As one Facebook commenter wrote under Buckley Friedberg's rant: "Gen X and Xennial women were sold the dream that we can have it all, 'career and family.' While we were being raised to pursue this, our future husbands were NOT being raised to understand equal partnership and how to perform emotional labor. The result: we literally DO have it ALL! The lion's share—90% of the domestic responsibility on top of careers."
It's a passionate comment, but one that shouldn't be written off as hyperbole.
Today in America, 71.5% of moms are working moms. Today, women are way more likely to be college-educated then men, but also more likely to be doing the dishes and getting the kids off to school. About half of the mothers in America who live with the father of their child(ren) say they do more chores around the house than dad does (and it should be noted that the men don't see it that way—only 32% of them say mama is doing more.)
This is hard on mothers who work outside the home and then come home to work a second shift as the cook, chauffeur, laundress and, to use Buckley Friedberg's term, poop doula. And it's also hard on marriages.
According to a study published in the Journal of Family and Economic Issues, relationships between partnered moms and dads suffer when mothers feel they've had to pull back at work because they're doing more than dad does at home. "Mothers in dual-earner households experience greater parenting inequalities than do similarly-situated fathers," the researchers note.
We know today's dads really want to be more involved than they are in childcare, and most say that equal chore sharing is important to a successful relationship, but mothers are still the default parent in many homes.
Society needs to support parents more
As the default parent, moms are both the household managers and the emergency backup system. When a child is sick, there's no discussion of who is going to miss work that day, it's obvious that mom will because she's the default parent. Her presence as a backup system allows her partner to be (or at least seem to be) a lot of the things that employers love: Focused, dependable and present.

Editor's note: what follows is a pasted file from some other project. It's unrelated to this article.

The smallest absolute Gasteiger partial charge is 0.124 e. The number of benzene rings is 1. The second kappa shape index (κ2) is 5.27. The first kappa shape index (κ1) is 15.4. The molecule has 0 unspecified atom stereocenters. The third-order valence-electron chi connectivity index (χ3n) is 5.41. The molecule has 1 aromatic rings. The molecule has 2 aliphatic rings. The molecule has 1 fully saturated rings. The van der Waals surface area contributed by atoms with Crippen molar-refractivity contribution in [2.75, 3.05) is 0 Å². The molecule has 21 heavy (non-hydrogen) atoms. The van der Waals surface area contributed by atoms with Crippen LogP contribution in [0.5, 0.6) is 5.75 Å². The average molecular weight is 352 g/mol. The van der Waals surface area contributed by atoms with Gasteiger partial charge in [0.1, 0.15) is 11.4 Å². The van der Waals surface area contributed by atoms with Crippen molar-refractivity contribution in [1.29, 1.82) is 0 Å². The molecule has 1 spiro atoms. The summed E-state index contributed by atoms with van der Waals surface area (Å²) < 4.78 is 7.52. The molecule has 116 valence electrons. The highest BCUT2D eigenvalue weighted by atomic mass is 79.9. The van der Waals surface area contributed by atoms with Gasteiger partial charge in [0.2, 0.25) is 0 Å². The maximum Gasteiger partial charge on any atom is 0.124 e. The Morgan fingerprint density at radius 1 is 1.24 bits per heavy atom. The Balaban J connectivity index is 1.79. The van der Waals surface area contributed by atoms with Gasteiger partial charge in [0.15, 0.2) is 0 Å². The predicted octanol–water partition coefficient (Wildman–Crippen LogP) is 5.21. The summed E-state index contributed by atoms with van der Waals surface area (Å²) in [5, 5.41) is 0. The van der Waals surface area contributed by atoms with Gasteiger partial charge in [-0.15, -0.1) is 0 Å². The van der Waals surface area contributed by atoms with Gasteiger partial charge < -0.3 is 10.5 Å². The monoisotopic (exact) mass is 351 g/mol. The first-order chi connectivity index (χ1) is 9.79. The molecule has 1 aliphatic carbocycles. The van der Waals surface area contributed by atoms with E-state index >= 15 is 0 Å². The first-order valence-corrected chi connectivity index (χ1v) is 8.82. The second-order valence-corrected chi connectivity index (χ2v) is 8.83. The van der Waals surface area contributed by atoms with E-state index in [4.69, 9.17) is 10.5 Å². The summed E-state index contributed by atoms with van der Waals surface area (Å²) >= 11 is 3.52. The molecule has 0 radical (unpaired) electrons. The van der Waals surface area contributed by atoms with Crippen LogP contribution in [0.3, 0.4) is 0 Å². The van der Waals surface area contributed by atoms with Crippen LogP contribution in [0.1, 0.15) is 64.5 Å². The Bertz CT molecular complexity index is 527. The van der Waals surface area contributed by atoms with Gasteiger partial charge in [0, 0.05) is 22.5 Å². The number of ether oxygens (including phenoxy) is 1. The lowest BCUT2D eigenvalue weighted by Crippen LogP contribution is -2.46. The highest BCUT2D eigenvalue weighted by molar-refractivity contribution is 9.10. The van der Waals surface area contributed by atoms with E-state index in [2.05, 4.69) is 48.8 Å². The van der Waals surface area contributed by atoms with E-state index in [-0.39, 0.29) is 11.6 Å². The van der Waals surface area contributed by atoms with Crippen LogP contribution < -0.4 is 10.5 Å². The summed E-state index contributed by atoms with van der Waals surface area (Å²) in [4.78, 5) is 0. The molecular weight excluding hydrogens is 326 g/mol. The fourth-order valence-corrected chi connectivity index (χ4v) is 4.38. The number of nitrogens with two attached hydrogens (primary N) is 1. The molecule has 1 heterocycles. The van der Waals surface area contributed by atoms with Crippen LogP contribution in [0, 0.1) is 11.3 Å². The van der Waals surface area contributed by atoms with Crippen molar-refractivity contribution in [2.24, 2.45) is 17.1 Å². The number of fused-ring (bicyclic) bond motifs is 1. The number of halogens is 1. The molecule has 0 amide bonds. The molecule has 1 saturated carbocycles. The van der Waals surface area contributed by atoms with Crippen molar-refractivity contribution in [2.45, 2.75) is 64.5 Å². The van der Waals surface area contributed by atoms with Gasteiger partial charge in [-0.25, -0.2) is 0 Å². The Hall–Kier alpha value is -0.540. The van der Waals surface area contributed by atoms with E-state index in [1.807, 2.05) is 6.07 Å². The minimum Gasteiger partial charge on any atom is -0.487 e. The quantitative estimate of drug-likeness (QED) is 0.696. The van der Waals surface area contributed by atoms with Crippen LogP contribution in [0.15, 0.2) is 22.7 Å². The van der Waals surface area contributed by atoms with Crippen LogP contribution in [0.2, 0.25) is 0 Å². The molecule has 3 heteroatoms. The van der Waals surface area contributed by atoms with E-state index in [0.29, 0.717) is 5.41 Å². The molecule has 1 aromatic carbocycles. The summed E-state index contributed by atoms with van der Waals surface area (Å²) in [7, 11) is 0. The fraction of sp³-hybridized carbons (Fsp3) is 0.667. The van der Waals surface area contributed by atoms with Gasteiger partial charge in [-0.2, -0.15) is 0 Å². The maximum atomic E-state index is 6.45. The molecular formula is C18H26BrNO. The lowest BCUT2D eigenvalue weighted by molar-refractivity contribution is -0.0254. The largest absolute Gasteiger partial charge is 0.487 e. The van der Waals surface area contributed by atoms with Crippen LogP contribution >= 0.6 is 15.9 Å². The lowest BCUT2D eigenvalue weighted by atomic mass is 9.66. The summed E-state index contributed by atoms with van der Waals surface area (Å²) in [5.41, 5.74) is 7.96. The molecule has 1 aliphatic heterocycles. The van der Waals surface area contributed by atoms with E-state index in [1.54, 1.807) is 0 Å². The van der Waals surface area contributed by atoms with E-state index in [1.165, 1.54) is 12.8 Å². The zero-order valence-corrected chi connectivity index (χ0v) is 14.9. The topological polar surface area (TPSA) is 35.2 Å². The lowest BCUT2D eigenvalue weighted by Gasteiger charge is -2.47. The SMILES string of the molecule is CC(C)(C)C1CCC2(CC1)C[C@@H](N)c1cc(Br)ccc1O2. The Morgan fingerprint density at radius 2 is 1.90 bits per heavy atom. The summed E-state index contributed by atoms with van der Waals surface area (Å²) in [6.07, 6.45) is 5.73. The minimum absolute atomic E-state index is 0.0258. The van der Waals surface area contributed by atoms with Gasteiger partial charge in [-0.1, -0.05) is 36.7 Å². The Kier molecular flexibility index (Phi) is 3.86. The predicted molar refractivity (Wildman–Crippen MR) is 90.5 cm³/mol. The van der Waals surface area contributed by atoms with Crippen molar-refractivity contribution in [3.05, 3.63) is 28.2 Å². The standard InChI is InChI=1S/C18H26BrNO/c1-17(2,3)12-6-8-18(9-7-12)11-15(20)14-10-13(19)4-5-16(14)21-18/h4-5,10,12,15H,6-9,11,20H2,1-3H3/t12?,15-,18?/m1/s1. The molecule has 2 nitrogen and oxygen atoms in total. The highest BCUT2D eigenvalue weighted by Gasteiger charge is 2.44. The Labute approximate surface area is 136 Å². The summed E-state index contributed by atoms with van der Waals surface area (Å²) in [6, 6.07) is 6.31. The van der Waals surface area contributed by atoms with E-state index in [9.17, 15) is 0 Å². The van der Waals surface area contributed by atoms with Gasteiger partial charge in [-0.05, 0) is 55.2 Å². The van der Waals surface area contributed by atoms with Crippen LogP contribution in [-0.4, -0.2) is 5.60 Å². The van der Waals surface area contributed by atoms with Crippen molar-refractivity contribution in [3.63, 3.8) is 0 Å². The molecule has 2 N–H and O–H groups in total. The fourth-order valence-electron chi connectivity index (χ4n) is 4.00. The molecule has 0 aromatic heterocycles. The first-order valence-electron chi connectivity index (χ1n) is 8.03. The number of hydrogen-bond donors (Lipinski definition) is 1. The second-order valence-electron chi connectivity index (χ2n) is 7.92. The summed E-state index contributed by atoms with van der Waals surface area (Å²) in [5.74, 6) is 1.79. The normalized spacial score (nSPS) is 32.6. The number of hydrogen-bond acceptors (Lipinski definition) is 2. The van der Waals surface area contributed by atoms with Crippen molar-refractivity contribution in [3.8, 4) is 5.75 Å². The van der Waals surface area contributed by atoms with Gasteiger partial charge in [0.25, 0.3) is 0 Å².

This isn't happening because moms aren't trying hard enough (trust us, we're trying!) it's happening because society doesn't have our backs, and isn't supporting fathers, either. The United States the only member country of the Organization for Economic Cooperation and Development (OECD) that has not implemented paid leave on a national basis, and America's work culture wasn't created with parents in mind.
This is why American moms are the most stressed-out parents in the world. Moms like Buckley Friedberg are ringing the alarm bells, and hopefully, employers and lawmakers will hear them and implement paid leave policies, and, importantly, encourage both mothers and fathers to use them.
When society decides to support all parents, fathers will be able to do more, moms will be able to do less, and families will be better off for it.
"Until then, I think more people talking about how hard it all is and not just posting beautiful happy snippets on social media would help many moms," says Buckley Friedberg. "It is so hard when it appears that everyone around you is handling everything flawlessly when you are struggling to keep it all together."
If you're struggling today, know this mama: You're not alone. We feel it, too.